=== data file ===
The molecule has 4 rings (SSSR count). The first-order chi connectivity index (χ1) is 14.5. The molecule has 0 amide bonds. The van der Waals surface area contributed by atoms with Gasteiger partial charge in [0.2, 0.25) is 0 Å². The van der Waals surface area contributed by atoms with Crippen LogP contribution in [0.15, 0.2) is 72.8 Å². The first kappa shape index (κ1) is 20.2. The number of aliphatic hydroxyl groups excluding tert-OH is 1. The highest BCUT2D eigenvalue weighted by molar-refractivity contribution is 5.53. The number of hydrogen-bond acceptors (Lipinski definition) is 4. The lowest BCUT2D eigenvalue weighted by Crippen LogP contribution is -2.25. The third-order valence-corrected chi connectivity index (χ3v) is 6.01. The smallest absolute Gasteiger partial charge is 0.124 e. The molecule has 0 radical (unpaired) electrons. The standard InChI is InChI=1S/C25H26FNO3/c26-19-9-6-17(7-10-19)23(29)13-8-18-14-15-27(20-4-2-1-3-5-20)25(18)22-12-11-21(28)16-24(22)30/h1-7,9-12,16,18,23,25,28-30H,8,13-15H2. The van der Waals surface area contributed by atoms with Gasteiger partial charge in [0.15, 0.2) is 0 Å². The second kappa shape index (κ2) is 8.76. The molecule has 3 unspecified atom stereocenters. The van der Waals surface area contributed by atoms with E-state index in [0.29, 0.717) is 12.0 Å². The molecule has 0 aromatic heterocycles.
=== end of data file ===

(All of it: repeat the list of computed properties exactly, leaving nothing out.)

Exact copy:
The molecule has 4 rings (SSSR count). The first-order chi connectivity index (χ1) is 14.5. The molecule has 0 amide bonds. The van der Waals surface area contributed by atoms with Gasteiger partial charge in [0.2, 0.25) is 0 Å². The van der Waals surface area contributed by atoms with Crippen LogP contribution in [0.15, 0.2) is 72.8 Å². The first kappa shape index (κ1) is 20.2. The number of aliphatic hydroxyl groups excluding tert-OH is 1. The highest BCUT2D eigenvalue weighted by molar-refractivity contribution is 5.53. The number of hydrogen-bond acceptors (Lipinski definition) is 4. The lowest BCUT2D eigenvalue weighted by Crippen LogP contribution is -2.25. The third-order valence-corrected chi connectivity index (χ3v) is 6.01. The smallest absolute Gasteiger partial charge is 0.124 e. The molecule has 0 radical (unpaired) electrons. The standard InChI is InChI=1S/C25H26FNO3/c26-19-9-6-17(7-10-19)23(29)13-8-18-14-15-27(20-4-2-1-3-5-20)25(18)22-12-11-21(28)16-24(22)30/h1-7,9-12,16,18,23,25,28-30H,8,13-15H2. The van der Waals surface area contributed by atoms with Gasteiger partial charge in [0.15, 0.2) is 0 Å². The second kappa shape index (κ2) is 8.76. The molecule has 3 unspecified atom stereocenters. The van der Waals surface area contributed by atoms with E-state index in [0.29, 0.717) is 12.0 Å². The molecule has 0 aromatic heterocycles.